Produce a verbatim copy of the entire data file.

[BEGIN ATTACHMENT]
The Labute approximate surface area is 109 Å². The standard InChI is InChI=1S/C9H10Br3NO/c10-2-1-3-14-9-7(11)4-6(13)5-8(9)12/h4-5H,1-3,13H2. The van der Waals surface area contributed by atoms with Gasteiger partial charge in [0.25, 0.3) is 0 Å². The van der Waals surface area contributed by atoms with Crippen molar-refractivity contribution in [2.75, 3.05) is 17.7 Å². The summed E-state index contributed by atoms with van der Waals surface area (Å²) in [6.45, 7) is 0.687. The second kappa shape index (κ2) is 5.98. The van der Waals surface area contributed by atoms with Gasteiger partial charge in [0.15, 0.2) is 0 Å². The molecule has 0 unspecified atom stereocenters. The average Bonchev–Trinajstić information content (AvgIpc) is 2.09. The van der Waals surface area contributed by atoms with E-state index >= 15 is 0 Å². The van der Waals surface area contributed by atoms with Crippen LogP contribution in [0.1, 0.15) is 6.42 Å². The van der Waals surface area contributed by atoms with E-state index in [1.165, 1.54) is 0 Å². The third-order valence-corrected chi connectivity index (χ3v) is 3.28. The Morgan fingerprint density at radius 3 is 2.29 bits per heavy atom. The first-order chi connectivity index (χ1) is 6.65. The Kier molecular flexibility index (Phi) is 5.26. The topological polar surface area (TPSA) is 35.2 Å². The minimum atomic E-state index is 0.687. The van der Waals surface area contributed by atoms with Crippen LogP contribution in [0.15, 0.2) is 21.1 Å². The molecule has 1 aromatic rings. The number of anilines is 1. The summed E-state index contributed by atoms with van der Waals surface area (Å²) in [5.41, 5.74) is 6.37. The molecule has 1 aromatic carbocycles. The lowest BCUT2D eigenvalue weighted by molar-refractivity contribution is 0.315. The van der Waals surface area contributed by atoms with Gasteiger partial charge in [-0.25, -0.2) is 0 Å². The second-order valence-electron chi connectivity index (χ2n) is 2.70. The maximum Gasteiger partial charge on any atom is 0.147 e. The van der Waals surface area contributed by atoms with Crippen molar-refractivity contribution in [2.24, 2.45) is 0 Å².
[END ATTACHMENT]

The Labute approximate surface area is 109 Å². The standard InChI is InChI=1S/C9H10Br3NO/c10-2-1-3-14-9-7(11)4-6(13)5-8(9)12/h4-5H,1-3,13H2. The van der Waals surface area contributed by atoms with Gasteiger partial charge in [0.25, 0.3) is 0 Å². The van der Waals surface area contributed by atoms with Crippen molar-refractivity contribution in [2.75, 3.05) is 17.7 Å². The summed E-state index contributed by atoms with van der Waals surface area (Å²) in [6.45, 7) is 0.687. The second kappa shape index (κ2) is 5.98. The van der Waals surface area contributed by atoms with Gasteiger partial charge in [0.15, 0.2) is 0 Å². The molecule has 0 unspecified atom stereocenters. The average Bonchev–Trinajstić information content (AvgIpc) is 2.09. The van der Waals surface area contributed by atoms with E-state index >= 15 is 0 Å². The van der Waals surface area contributed by atoms with Crippen LogP contribution in [0.1, 0.15) is 6.42 Å². The van der Waals surface area contributed by atoms with E-state index in [1.165, 1.54) is 0 Å². The third-order valence-corrected chi connectivity index (χ3v) is 3.28. The Morgan fingerprint density at radius 3 is 2.29 bits per heavy atom. The first-order chi connectivity index (χ1) is 6.65. The Kier molecular flexibility index (Phi) is 5.26. The topological polar surface area (TPSA) is 35.2 Å². The minimum atomic E-state index is 0.687. The van der Waals surface area contributed by atoms with Crippen LogP contribution in [0.15, 0.2) is 21.1 Å². The molecule has 1 aromatic rings. The number of anilines is 1. The summed E-state index contributed by atoms with van der Waals surface area (Å²) in [5.41, 5.74) is 6.37. The molecule has 1 aromatic carbocycles. The lowest BCUT2D eigenvalue weighted by molar-refractivity contribution is 0.315. The van der Waals surface area contributed by atoms with Gasteiger partial charge in [-0.25, -0.2) is 0 Å². The second-order valence-electron chi connectivity index (χ2n) is 2.70. The maximum Gasteiger partial charge on any atom is 0.147 e. The van der Waals surface area contributed by atoms with Crippen molar-refractivity contribution in [2.24, 2.45) is 0 Å².